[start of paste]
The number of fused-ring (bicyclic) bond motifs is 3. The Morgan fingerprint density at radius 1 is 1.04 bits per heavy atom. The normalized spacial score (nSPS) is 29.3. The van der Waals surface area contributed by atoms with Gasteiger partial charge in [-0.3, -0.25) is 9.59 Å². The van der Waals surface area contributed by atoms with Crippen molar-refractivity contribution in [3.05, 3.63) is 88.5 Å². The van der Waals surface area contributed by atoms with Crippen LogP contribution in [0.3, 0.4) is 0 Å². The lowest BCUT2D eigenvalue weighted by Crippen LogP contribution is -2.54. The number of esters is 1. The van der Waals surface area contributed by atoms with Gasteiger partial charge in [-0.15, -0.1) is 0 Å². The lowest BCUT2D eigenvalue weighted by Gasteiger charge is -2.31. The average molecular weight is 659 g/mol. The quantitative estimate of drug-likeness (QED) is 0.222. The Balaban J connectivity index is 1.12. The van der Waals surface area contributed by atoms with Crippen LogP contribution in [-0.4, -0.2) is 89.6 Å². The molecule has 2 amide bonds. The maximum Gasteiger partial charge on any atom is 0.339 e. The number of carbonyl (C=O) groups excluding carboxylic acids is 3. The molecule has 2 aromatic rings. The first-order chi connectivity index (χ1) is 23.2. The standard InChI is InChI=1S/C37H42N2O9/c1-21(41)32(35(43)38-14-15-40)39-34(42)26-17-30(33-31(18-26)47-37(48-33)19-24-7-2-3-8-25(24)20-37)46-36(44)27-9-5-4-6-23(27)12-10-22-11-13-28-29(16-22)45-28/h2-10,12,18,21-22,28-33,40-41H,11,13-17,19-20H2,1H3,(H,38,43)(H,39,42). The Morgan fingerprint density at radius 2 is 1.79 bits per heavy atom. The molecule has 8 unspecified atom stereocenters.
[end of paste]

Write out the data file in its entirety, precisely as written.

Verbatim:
The number of fused-ring (bicyclic) bond motifs is 3. The Morgan fingerprint density at radius 1 is 1.04 bits per heavy atom. The normalized spacial score (nSPS) is 29.3. The van der Waals surface area contributed by atoms with Gasteiger partial charge in [-0.3, -0.25) is 9.59 Å². The van der Waals surface area contributed by atoms with Crippen molar-refractivity contribution in [3.05, 3.63) is 88.5 Å². The van der Waals surface area contributed by atoms with Crippen LogP contribution in [0.3, 0.4) is 0 Å². The lowest BCUT2D eigenvalue weighted by Crippen LogP contribution is -2.54. The number of esters is 1. The van der Waals surface area contributed by atoms with Gasteiger partial charge in [-0.15, -0.1) is 0 Å². The lowest BCUT2D eigenvalue weighted by Gasteiger charge is -2.31. The average molecular weight is 659 g/mol. The quantitative estimate of drug-likeness (QED) is 0.222. The Balaban J connectivity index is 1.12. The van der Waals surface area contributed by atoms with Crippen LogP contribution in [-0.4, -0.2) is 89.6 Å². The molecule has 2 amide bonds. The maximum Gasteiger partial charge on any atom is 0.339 e. The number of carbonyl (C=O) groups excluding carboxylic acids is 3. The molecule has 2 aromatic rings. The first-order chi connectivity index (χ1) is 23.2. The standard InChI is InChI=1S/C37H42N2O9/c1-21(41)32(35(43)38-14-15-40)39-34(42)26-17-30(33-31(18-26)47-37(48-33)19-24-7-2-3-8-25(24)20-37)46-36(44)27-9-5-4-6-23(27)12-10-22-11-13-28-29(16-22)45-28/h2-10,12,18,21-22,28-33,40-41H,11,13-17,19-20H2,1H3,(H,38,43)(H,39,42). The Morgan fingerprint density at radius 2 is 1.79 bits per heavy atom. The molecule has 8 unspecified atom stereocenters.